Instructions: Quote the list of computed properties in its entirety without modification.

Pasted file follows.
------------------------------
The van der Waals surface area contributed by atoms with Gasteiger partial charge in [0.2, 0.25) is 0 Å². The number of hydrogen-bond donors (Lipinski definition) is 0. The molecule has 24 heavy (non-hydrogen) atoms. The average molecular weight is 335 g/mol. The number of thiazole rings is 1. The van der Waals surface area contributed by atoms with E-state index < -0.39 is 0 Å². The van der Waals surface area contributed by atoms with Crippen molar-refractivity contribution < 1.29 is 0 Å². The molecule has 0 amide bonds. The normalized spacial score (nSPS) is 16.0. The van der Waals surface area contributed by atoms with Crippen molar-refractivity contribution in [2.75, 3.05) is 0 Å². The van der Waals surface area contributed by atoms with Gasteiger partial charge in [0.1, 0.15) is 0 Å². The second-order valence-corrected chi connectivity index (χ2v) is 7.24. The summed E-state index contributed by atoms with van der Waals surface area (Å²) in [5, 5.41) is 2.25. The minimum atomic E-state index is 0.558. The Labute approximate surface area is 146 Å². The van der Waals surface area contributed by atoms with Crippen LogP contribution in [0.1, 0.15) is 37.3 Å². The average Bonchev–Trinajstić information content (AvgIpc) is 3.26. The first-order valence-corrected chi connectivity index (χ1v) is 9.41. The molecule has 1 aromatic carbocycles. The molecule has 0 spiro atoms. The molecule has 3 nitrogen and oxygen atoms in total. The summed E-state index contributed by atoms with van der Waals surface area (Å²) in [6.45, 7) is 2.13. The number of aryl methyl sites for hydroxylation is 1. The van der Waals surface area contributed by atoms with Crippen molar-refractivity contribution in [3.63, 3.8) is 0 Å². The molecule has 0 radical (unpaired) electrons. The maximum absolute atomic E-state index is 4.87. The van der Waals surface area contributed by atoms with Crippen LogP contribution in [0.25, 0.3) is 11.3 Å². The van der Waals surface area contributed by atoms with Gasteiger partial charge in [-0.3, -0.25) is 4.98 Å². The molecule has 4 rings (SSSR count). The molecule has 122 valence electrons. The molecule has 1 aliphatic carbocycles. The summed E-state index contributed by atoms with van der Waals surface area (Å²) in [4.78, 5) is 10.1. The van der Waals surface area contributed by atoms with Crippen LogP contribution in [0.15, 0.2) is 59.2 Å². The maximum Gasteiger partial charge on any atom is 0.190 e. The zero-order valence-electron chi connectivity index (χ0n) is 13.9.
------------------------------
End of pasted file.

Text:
The van der Waals surface area contributed by atoms with Gasteiger partial charge in [0.2, 0.25) is 0 Å². The number of hydrogen-bond donors (Lipinski definition) is 0. The molecule has 24 heavy (non-hydrogen) atoms. The average molecular weight is 335 g/mol. The number of thiazole rings is 1. The van der Waals surface area contributed by atoms with E-state index < -0.39 is 0 Å². The van der Waals surface area contributed by atoms with Crippen molar-refractivity contribution < 1.29 is 0 Å². The molecule has 0 amide bonds. The normalized spacial score (nSPS) is 16.0. The van der Waals surface area contributed by atoms with Crippen molar-refractivity contribution in [2.75, 3.05) is 0 Å². The van der Waals surface area contributed by atoms with Gasteiger partial charge in [0.1, 0.15) is 0 Å². The second-order valence-corrected chi connectivity index (χ2v) is 7.24. The summed E-state index contributed by atoms with van der Waals surface area (Å²) in [5, 5.41) is 2.25. The minimum atomic E-state index is 0.558. The Labute approximate surface area is 146 Å². The van der Waals surface area contributed by atoms with Crippen LogP contribution in [0.1, 0.15) is 37.3 Å². The average Bonchev–Trinajstić information content (AvgIpc) is 3.26. The first-order valence-corrected chi connectivity index (χ1v) is 9.41. The molecule has 1 aromatic carbocycles. The molecule has 0 spiro atoms. The molecule has 3 nitrogen and oxygen atoms in total. The summed E-state index contributed by atoms with van der Waals surface area (Å²) in [6.45, 7) is 2.13. The number of aryl methyl sites for hydroxylation is 1. The van der Waals surface area contributed by atoms with Crippen molar-refractivity contribution in [3.63, 3.8) is 0 Å². The molecule has 0 radical (unpaired) electrons. The maximum absolute atomic E-state index is 4.87. The van der Waals surface area contributed by atoms with Crippen LogP contribution in [0.25, 0.3) is 11.3 Å². The van der Waals surface area contributed by atoms with Gasteiger partial charge in [-0.3, -0.25) is 4.98 Å². The molecule has 4 rings (SSSR count). The molecule has 122 valence electrons. The molecule has 1 aliphatic carbocycles. The summed E-state index contributed by atoms with van der Waals surface area (Å²) in [4.78, 5) is 10.1. The van der Waals surface area contributed by atoms with Crippen LogP contribution in [0.15, 0.2) is 59.2 Å². The maximum Gasteiger partial charge on any atom is 0.190 e. The zero-order valence-electron chi connectivity index (χ0n) is 13.9.